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Øredev 2010 - Day 2 - Tristan Smith

Koana, Katas, oh my!
(Corey Foy)
Corey started with a discussion of the differences between professional Software Development and other professional careers, pointing out that other critical jobs such as Doctors and Firemen don't do their learning on the job.
His point, while acknowledging that not all software is life critical, but certainly the cost to a developer of major failure with a new technology implementation on a project for example could be the loss of their job, a pretty critical issue for them.
The differences between Koans (a focussed learning exercise) and Katas (honing skills to problems with known solutions) were expounded with illustrations from martial arts. Shu Ha Ri learning was also talked about where Shu is learning by example, following steps thoughtlessly to learn a new thing. Ha learning is where analysis of the subject, why am I doing this, what if I do it an alternate way and Ri learning where the subject is instinctive. In martial arts, this would be where you know the katas and karate moves so innately that you could automatically defend yourself for example.
Other than the knowledge drop, the majority of the time was spent working on some katas where we in pairs solved solutions such as Fizzbuzz and Conway's Game of Life using Test Driven Development. Deleting our code after each iteration and starting again from scratch each time.
Interesting too was that the room had maybe 15 people in it from all language backgrounds and yet everyone managed to work together and storm through the problems.
A practical introduction to Kanban
Kanban is a Japanese methodology for process improvement and control.
It originated in the Toyota Manufacturing Factories after research into the Supermarket model of demand controlling the rate of production.
Kanban has some key principles:

  • Limit the work in progress.
  • Stop starting (new work), start finishing. (Using a queue where only one task is taken when the previous task is done.
  • Visualise the flow of work so that bottlenecks and other issues are easy to see.

After a brief overview, came the guys initiated a dot game where 8 people were divided up by job role. A post it note on the table had a dot based design and different coloured dots were given to the different roles. Business Analyst, Designer, Developers, Tester, Project manager and Customer.
In the first iteration the process was defined, each person would do a batch of 6 instances of their job (putting their coloured dot on the post it) before passing the batch to the next person.
What quickly became clear was that there were bottle necks and dependencies that led to undue pressure felt by people, some people were kicking their heels while others were slaving away. When the first batch was complete, the customer rejected all the work.
None of the team ever asked for feedback from the customer, everyone had their own interpretation of the spec and the feedback loop was too long as there was no feedback until the entire batch was complete.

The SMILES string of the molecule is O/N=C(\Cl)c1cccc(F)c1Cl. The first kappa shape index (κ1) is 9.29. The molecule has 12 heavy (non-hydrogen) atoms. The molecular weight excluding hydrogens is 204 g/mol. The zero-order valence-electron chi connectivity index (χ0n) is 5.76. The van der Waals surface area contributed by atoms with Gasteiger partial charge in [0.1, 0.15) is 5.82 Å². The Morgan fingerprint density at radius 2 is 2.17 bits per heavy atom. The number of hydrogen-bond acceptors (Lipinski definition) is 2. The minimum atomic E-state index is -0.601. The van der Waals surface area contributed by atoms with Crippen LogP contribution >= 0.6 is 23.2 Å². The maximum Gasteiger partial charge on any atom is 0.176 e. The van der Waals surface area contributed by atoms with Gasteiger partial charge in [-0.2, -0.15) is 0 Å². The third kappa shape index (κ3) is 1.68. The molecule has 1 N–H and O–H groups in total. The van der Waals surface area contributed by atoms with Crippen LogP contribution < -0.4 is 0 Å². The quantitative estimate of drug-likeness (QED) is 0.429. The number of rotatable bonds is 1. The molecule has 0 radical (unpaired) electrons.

Two more iterations of the exercise allowed changes to be discussed which brought customer feedback into the process and more individual informed involvement.'
It was a good way of highlighting some of the key strengths of Kanban, the problems experienced in the first instance where caused by too many items being processed, inefficiencies due to lack of visibility and slow response to those inefficiencies.
Some of the other points made along the way:
Context switching (limited by the 1 item at a time flow) tends to result in about a 20% loss in time per item, this has a major impact if you're repeatedly having to context switch. Some research they pointed at showed that context switching equates to a 10 point drop in IQ.
Work in progress also includes items that are complete but have not been released yet, or not been taken up by the next department (Dev > Testing > Customer Acceptance).
The higher visibility of problems means that bugs for example have a number of extra costs, there's the delay downstream for the time Testing takes, then the context switching tax of going back to a previous problem domain (and possibly project).
Catching issues earlier leads to a lower cost to change in requirements, making it easier for customer change requests to be processed.
Shorter lead times mean greater motivation, the higher perceived (and actual) productivity leading to a positive feedback loop.
Moving on to the Kanban board, tasks are added and prioritised with colours showing the task type or scope (bug, feature, maintenance).
Avatars appended to the bugs as the tasks move across the board through departments make it obvious who is working on each task. Tasks are pulled from the list, and pushed to the done / next stage by that person.
As each task gets moved, date entered can be added to make it easier to see the lag times between work coming in and being done. Deadlines can be added as well as extra data such as TFS Item Ids.
Each department has a specific Work in Progress max task number so that teams are limited to their capacity.
Image from mountain goat software
Some really useful information given, the slides of which we'll put up when we get them. We'll certainly be looking to implement a lot of the key features of Kanban in our current Scrum methodology, it fixes some of the issues we sometimes find where inflexibility of times / tasks can be an issue.

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